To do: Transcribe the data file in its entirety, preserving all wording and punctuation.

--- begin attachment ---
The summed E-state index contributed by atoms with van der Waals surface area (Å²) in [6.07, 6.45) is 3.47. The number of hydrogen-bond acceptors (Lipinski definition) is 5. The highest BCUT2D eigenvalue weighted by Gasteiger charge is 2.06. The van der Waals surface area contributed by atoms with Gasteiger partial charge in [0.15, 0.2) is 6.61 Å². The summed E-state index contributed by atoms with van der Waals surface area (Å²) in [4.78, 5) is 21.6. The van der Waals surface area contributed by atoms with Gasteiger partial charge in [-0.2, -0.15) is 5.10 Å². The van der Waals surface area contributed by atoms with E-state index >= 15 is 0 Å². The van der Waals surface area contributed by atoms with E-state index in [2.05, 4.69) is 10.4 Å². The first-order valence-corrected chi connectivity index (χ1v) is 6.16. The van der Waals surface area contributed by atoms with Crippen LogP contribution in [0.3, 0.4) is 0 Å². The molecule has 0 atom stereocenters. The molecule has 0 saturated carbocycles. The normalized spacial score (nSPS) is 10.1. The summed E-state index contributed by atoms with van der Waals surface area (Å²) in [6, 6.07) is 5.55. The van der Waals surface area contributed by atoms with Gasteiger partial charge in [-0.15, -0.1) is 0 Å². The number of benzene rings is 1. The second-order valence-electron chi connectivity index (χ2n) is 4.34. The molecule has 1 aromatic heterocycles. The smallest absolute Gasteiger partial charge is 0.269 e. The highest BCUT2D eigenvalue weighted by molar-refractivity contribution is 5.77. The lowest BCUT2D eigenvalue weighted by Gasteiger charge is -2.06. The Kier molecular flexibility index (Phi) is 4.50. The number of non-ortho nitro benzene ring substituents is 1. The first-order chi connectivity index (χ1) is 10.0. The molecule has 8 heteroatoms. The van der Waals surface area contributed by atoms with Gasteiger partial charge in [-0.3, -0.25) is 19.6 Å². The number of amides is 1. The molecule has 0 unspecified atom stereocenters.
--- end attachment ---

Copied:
The summed E-state index contributed by atoms with van der Waals surface area (Å²) in [6.07, 6.45) is 3.47. The number of hydrogen-bond acceptors (Lipinski definition) is 5. The highest BCUT2D eigenvalue weighted by Gasteiger charge is 2.06. The van der Waals surface area contributed by atoms with Gasteiger partial charge in [0.15, 0.2) is 6.61 Å². The summed E-state index contributed by atoms with van der Waals surface area (Å²) in [4.78, 5) is 21.6. The van der Waals surface area contributed by atoms with Gasteiger partial charge in [-0.2, -0.15) is 5.10 Å². The van der Waals surface area contributed by atoms with E-state index >= 15 is 0 Å². The van der Waals surface area contributed by atoms with E-state index in [2.05, 4.69) is 10.4 Å². The first-order valence-corrected chi connectivity index (χ1v) is 6.16. The van der Waals surface area contributed by atoms with Crippen LogP contribution in [0.3, 0.4) is 0 Å². The molecule has 0 atom stereocenters. The molecule has 0 saturated carbocycles. The normalized spacial score (nSPS) is 10.1. The summed E-state index contributed by atoms with van der Waals surface area (Å²) in [6, 6.07) is 5.55. The van der Waals surface area contributed by atoms with Gasteiger partial charge in [-0.15, -0.1) is 0 Å². The number of benzene rings is 1. The second-order valence-electron chi connectivity index (χ2n) is 4.34. The molecule has 1 aromatic heterocycles. The smallest absolute Gasteiger partial charge is 0.269 e. The highest BCUT2D eigenvalue weighted by molar-refractivity contribution is 5.77. The lowest BCUT2D eigenvalue weighted by Gasteiger charge is -2.06. The Kier molecular flexibility index (Phi) is 4.50. The number of non-ortho nitro benzene ring substituents is 1. The first-order chi connectivity index (χ1) is 10.0. The molecule has 8 heteroatoms. The van der Waals surface area contributed by atoms with Gasteiger partial charge in [-0.3, -0.25) is 19.6 Å². The number of amides is 1. The molecule has 0 unspecified atom stereocenters.